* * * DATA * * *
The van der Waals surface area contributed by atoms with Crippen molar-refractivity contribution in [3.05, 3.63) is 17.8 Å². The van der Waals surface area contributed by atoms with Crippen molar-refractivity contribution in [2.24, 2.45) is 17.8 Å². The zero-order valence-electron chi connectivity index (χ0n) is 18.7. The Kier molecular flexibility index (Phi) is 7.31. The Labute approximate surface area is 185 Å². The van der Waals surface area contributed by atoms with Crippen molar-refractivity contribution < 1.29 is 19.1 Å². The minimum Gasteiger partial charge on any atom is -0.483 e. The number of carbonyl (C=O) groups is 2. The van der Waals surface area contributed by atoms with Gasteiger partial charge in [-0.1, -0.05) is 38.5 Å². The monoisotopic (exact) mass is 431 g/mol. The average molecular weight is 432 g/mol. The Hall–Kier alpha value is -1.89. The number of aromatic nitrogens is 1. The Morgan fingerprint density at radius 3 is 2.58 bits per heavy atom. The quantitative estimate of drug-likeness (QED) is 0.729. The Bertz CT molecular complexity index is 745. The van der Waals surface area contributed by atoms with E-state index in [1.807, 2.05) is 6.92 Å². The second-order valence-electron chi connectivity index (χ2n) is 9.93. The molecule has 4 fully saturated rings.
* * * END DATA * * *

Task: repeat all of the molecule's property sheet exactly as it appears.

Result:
The van der Waals surface area contributed by atoms with Crippen molar-refractivity contribution in [3.05, 3.63) is 17.8 Å². The van der Waals surface area contributed by atoms with Crippen molar-refractivity contribution in [2.24, 2.45) is 17.8 Å². The zero-order valence-electron chi connectivity index (χ0n) is 18.7. The Kier molecular flexibility index (Phi) is 7.31. The Labute approximate surface area is 185 Å². The van der Waals surface area contributed by atoms with Crippen molar-refractivity contribution < 1.29 is 19.1 Å². The minimum Gasteiger partial charge on any atom is -0.483 e. The number of carbonyl (C=O) groups is 2. The van der Waals surface area contributed by atoms with Gasteiger partial charge in [-0.1, -0.05) is 38.5 Å². The monoisotopic (exact) mass is 431 g/mol. The average molecular weight is 432 g/mol. The Hall–Kier alpha value is -1.89. The number of aromatic nitrogens is 1. The Morgan fingerprint density at radius 3 is 2.58 bits per heavy atom. The quantitative estimate of drug-likeness (QED) is 0.729. The Bertz CT molecular complexity index is 745. The van der Waals surface area contributed by atoms with E-state index in [1.807, 2.05) is 6.92 Å². The second-order valence-electron chi connectivity index (χ2n) is 9.93. The molecule has 4 fully saturated rings.